Bonjour and welcome to this month’s article on wine. We’ve just got back from a holiday in France and I thought I would write about our trip.
Unusually for us we didn’t visit one vineyard (too far away), however we did sample plenty of wine, whilst sitting outside our luxury medieval style tent at Melusine Camping situated in the Deux-Sevres region. Now, I have a confession to make… me and French wine do not get on! Obviously I have no problems drinking it - the problem comes in knowing what I’m actually drinking.
French wine for years has been a mystery unto itself, as usually there is no indication on the label as to what it actually is. This is due to the French ‘system’ which is based on regions. Drink a red from Burgundy and it’ll be a Pinot Noir, from the Loire Valley it’ll be Cabernet Franc and from Bordeaux it’ll be a Cabernet Sauvignon/Cabernet Franc/Merlot blend - or Claret as they tend to be known in the UK.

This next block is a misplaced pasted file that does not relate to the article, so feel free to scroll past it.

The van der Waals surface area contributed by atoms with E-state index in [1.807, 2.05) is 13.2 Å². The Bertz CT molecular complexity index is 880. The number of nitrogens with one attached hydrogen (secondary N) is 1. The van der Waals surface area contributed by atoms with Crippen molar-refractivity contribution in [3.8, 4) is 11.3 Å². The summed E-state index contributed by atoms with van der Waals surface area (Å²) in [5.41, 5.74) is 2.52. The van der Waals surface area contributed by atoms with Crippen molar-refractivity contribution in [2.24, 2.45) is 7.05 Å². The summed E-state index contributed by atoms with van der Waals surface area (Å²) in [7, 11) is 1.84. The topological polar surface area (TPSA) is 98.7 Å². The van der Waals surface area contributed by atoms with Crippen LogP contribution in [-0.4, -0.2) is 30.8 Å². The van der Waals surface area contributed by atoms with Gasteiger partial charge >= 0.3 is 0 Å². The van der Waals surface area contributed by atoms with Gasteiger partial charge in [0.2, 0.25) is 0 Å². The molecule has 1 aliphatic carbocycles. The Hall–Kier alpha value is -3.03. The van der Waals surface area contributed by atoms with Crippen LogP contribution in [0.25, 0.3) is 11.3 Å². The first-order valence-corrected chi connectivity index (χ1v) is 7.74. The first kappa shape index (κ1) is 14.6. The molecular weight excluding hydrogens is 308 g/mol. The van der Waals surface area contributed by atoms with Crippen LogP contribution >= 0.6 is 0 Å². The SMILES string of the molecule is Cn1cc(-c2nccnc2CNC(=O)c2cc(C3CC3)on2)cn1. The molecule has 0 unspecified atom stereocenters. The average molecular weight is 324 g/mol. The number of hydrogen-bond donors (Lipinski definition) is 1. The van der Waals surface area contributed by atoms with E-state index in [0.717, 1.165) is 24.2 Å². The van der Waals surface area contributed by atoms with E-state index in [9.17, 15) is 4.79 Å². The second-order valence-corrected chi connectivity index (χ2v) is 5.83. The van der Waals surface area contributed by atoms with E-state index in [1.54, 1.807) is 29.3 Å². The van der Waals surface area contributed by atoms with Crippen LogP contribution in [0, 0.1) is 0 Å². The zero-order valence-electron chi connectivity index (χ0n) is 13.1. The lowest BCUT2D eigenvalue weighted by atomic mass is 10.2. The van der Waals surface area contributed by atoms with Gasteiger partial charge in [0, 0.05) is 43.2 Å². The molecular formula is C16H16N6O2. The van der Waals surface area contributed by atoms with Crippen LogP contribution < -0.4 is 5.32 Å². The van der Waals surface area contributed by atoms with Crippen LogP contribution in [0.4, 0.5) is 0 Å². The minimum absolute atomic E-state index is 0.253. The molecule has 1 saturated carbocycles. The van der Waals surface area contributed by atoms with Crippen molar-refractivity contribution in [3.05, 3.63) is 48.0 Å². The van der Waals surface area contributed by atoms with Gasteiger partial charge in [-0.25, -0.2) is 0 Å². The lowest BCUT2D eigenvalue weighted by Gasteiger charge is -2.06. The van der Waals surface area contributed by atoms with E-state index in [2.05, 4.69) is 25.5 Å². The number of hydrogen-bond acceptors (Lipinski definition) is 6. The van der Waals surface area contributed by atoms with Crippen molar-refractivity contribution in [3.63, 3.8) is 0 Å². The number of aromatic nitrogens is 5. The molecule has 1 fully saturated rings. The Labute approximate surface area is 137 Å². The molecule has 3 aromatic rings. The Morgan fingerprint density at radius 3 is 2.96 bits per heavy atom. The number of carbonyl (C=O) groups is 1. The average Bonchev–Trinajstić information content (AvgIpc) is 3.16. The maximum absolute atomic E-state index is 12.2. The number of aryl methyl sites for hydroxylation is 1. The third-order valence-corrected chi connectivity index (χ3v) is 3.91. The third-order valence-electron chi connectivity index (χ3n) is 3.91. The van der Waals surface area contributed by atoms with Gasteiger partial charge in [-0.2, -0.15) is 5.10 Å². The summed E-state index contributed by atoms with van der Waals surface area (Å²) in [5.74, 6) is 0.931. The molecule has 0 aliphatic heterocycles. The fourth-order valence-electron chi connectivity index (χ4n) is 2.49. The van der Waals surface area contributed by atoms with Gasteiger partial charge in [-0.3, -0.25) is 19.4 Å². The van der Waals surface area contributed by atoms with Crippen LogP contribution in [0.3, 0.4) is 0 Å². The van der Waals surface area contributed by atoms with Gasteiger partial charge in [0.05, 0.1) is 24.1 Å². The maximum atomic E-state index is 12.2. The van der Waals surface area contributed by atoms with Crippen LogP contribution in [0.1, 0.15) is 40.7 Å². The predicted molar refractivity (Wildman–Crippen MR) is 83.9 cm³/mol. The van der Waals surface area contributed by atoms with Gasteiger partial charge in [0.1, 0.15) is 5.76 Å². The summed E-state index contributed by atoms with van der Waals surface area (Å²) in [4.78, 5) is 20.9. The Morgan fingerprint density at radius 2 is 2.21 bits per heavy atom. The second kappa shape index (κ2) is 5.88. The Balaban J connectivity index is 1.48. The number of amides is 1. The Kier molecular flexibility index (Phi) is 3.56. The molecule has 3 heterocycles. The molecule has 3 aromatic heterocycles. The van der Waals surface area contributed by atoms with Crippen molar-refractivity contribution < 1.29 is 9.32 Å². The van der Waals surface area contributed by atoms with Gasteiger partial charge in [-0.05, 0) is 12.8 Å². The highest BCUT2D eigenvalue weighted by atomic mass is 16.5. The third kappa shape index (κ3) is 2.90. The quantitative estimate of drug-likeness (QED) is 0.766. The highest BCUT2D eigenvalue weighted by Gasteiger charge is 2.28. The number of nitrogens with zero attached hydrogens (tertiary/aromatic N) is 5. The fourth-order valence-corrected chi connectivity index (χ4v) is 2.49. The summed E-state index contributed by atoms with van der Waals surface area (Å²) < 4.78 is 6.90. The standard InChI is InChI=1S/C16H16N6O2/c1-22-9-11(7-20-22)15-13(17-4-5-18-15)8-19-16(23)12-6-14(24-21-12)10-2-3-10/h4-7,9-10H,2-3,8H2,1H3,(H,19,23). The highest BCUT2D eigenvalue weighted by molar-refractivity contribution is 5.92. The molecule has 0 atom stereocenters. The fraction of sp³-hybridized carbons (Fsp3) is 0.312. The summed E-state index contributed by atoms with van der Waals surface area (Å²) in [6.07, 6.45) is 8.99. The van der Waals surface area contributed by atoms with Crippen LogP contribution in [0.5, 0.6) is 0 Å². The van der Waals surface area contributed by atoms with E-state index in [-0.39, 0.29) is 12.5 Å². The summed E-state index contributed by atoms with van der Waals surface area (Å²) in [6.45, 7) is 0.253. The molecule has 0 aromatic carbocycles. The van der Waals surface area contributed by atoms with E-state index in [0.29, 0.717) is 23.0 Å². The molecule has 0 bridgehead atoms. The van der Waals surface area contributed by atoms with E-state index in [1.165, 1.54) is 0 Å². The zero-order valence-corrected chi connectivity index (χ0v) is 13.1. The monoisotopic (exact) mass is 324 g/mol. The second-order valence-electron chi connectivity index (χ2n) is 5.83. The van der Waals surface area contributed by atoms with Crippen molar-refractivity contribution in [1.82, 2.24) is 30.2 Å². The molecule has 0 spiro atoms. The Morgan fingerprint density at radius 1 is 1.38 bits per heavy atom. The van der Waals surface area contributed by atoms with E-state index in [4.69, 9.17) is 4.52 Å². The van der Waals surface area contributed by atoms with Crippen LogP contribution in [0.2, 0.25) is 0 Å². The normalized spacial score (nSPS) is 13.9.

Of course as a consumer you have to know all of this, as there are none of those handy tasting notes on the labels of French wines - or so I thought. It looks like the French wine makers are starting to accept there’s a market out there beyond France and are labelling their wines appropriately.
When you are next in France, head for the nearest CarreFour supermarket. They are brilliant, with lots of fresh produce and large wine sections. You’ll find very little wine from outside France, so you have to have an idea of what to go for. Don’t shop on price; wine for 1 Euro a bottle sounds good, but in my opinion it rarely is!
One of my best buys of the week was a Côtes du Rhône, bought purely based on the description of the grape varieties it contained. These were Syrah, Grenache, Mourvedre and Cinsault, which as we now know are the main red grape varieties from the Rhône Valley region. So now that we’re back home, we’ve been looking on the supermarket shelves, and it looks like you’ll nearly always find an example of this type of wine. If the label says Côtes du Rhône Villages it should be a better quality one.
Winery: Chat-en-Oeuf from Cotes du Ventoux
Region: Southern Rhone
Grape: 70% Granache, 30% Syrah
Alcohol Strength: 14%
Bouquet: Red cherries, raspberries and pepper.
Flavour: Warming and spicy red with lovely ripe berry flavours and soft tannin finish.
Price: Around £5
Available: Waitrose, Morrisons